The EU responded on Thursday (16 May) to US accusations that a new European military pact risks shutting out American companies of the bloc’s defence projects and undermine NATO.
In the letter seen by EURACTIV, signed by two senior EU officials, Brussels entirely rejects US demands, adding the EU “remains fully committed to working with the US as a core partner in security and defence matters” despite the planned changes.
US Secretary of State for Armaments Ellen Lord had earlier sharply criticised the EU’s military plans in a letter to EU foreign policy chief Federica Mogherini sent on 1 May.
Washington said it was “deeply concerned” that rules governing the multi-billion European Defence Fund (EDF) as well as the Permanent Structured Cooperation (PESCO) on military cooperation in Europe would “produce duplication, non-interoperable military systems, diversion of scarce defence resources and unnecessary competition between NATO and the EU”.
US officials warned the proposed rules “would not only damage the constructive NATO-EU relationship we have built together over the past several years but could potentially turn the clock back to the sometimes divisive discussions about EU defence initiatives that dominated our exchanges 15 years ago.”
In Brussels, the tone and content of the US letter had caused considerable irritation, with diplomats speaking of “cheeky demands” and a presumptuous attitude of the Trump administration.
In Thursday’s response to US defence officials, seen by EURACTIV, EU officials shot back, saying “the EU remains fully committed to working with the US as a core partner in security and defence matters.”
The letter, is not signed by Mogherini herself but by the deputy Secretary General of the EU External Action Service, Pedro Serrano, and Timo Pesonen, Internal Market Director-General of the European Commission.
The four-page missive states that the EU wants to “clear up misunderstandings”, and stresses that “both, EDF and PESCO are not meant to compete with NATO, as feared by the US side” but are rather aimed at strengthening EU member states investments in the bloc’s common defence, and enable them to “fulfill their obligations to NATO”.
Since taking office, US President Trump has repeatedly told European allies to increase their defence spending and “pay their fair share in burden-sharing” to the Alliance or risk losing America’s military protection. Those comments were particularly aimed at Germany, which currently spends less than 2% of its GDP on defence, its target for 2024.
Under Trump, the US had also been critical of Europe’s attempts at more autonomy, despite support from NATO chief Jens Stoltenberg.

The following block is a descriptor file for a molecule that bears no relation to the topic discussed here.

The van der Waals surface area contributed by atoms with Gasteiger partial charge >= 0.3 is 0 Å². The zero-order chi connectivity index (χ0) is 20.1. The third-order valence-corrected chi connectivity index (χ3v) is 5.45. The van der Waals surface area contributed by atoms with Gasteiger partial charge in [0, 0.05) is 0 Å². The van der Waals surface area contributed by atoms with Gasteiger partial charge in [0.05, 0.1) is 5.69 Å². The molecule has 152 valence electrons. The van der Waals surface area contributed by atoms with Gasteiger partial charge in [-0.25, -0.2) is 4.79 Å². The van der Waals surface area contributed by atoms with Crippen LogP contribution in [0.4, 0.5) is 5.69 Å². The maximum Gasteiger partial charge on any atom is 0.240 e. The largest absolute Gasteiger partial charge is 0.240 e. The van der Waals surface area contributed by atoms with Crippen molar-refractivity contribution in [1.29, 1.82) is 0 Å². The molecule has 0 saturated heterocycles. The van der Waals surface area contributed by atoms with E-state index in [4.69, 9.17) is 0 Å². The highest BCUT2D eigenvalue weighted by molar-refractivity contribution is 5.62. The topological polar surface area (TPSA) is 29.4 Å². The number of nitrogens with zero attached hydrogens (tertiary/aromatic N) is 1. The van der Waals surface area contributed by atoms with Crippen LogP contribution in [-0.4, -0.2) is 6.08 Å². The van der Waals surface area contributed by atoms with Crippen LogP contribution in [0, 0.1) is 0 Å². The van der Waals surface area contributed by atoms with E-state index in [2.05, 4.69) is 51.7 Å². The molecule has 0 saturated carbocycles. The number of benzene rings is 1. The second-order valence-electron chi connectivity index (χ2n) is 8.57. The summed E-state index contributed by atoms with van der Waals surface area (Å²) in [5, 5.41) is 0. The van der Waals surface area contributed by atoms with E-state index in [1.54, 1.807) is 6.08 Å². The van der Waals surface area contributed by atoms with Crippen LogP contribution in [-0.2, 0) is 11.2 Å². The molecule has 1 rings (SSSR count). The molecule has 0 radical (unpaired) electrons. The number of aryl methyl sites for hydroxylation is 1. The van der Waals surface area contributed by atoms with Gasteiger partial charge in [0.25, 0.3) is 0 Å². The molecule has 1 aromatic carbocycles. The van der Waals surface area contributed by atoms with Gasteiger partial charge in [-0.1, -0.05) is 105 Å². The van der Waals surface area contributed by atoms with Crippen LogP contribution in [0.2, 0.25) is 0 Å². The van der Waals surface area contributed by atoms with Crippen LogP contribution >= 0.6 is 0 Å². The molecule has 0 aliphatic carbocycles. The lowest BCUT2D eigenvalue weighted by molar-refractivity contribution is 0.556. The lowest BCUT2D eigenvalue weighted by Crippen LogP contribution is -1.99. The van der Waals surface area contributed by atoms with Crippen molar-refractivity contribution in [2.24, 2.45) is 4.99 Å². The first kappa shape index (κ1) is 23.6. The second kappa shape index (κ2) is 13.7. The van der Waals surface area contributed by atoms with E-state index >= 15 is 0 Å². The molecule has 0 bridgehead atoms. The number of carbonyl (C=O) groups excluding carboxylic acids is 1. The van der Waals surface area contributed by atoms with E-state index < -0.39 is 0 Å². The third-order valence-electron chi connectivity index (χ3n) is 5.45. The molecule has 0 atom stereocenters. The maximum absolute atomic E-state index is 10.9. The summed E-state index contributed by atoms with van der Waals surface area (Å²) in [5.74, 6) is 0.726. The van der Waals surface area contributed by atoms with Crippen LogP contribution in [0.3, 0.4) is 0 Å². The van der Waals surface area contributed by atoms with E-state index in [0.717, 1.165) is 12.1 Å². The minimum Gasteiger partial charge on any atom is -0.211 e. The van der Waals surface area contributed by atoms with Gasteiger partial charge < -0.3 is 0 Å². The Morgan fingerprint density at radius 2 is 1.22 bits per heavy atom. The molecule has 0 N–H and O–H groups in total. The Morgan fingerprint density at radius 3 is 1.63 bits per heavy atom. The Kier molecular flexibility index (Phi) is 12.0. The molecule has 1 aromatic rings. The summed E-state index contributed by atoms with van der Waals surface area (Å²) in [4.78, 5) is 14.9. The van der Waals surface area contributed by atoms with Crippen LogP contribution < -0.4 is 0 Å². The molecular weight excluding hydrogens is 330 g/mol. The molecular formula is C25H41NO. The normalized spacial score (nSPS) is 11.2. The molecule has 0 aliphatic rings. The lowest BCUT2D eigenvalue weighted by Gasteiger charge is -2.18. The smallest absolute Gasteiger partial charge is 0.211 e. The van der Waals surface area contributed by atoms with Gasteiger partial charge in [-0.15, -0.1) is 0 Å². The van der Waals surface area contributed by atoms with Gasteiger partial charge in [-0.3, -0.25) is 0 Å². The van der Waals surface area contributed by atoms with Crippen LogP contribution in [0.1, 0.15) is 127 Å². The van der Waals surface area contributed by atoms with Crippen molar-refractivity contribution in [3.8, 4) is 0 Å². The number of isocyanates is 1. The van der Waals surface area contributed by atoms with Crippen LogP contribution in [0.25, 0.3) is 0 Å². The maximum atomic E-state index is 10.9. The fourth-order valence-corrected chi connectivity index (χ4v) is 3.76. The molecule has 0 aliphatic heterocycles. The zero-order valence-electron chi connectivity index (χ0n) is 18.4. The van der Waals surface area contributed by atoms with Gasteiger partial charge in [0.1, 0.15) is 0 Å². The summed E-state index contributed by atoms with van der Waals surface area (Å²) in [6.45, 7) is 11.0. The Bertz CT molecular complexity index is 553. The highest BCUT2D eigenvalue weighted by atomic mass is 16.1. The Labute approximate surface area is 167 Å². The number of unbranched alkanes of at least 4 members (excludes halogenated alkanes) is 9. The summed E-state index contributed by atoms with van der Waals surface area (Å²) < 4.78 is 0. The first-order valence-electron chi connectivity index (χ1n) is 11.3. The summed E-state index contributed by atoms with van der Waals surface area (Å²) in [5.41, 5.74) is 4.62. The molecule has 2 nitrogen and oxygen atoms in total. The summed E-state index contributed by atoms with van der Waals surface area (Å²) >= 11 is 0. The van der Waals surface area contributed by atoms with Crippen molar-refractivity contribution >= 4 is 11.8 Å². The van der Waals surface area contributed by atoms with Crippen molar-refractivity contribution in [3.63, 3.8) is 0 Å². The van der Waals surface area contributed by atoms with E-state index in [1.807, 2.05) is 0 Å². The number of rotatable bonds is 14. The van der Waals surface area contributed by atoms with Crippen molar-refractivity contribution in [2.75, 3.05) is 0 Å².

Although remaining largely calm in language, the EU letter, however, contains no concessions to Washington. This can be seen as an indication that the EU does not intend to open PESCO military projects to participation from third countries.
In recent months, the bloc has struggled to establish rules for non-EU countries such as the US, Norway or post-Brexit Britain to participate in future defence projects.
Under the EDF’s rules, defence companies owned by foreign investors but established in the EU can participate in the fund, provided they are not owned by an entity “posing a threat for the EU’s security.”
It is also possible for third-country companies, for example in the US, to benefit from the fund, on condition that they participate in a consortium and that the money goes to their affiliated EU partners.
The rules, the letter clarifies, have been decided jointly by the EU and are “objective and should protect legitimate security interests.”
In its response, Brussels retorts that the US, which dominates the global weapons market, should award more defence contracts to European companies and end export control regulations that limit the EU’s ability to use capabilities developed with US technology.
“The transatlantic trade balance is resolutely in favour of the US,” the letter stressed, echoing statements made by the EU’s foreign policy chief earlier this week.
Mogherini said: “Let me be very clear already, and we share this with member states, that the EU is and remains open to US companies and equipment”.
“In the EU, there is no ‘Buy European Act’ – and around 81% of international contracts go to US firms in Europe today,” she told reporters in Brussels earlier this week, referring to the ‘Buy American Act’, which since 1933 obliges the US government to favour American defence companies when acquiring military equipment.
EU diplomats suspect that Washington views EDF and PESCO as levers to establish European industrial champions to rival America’s dominance on the market for military equipment, similar to what happened decades ago when Airbus challenged Boeing’s dominance in the airplane sector.
[Edited by Frédéric Simon]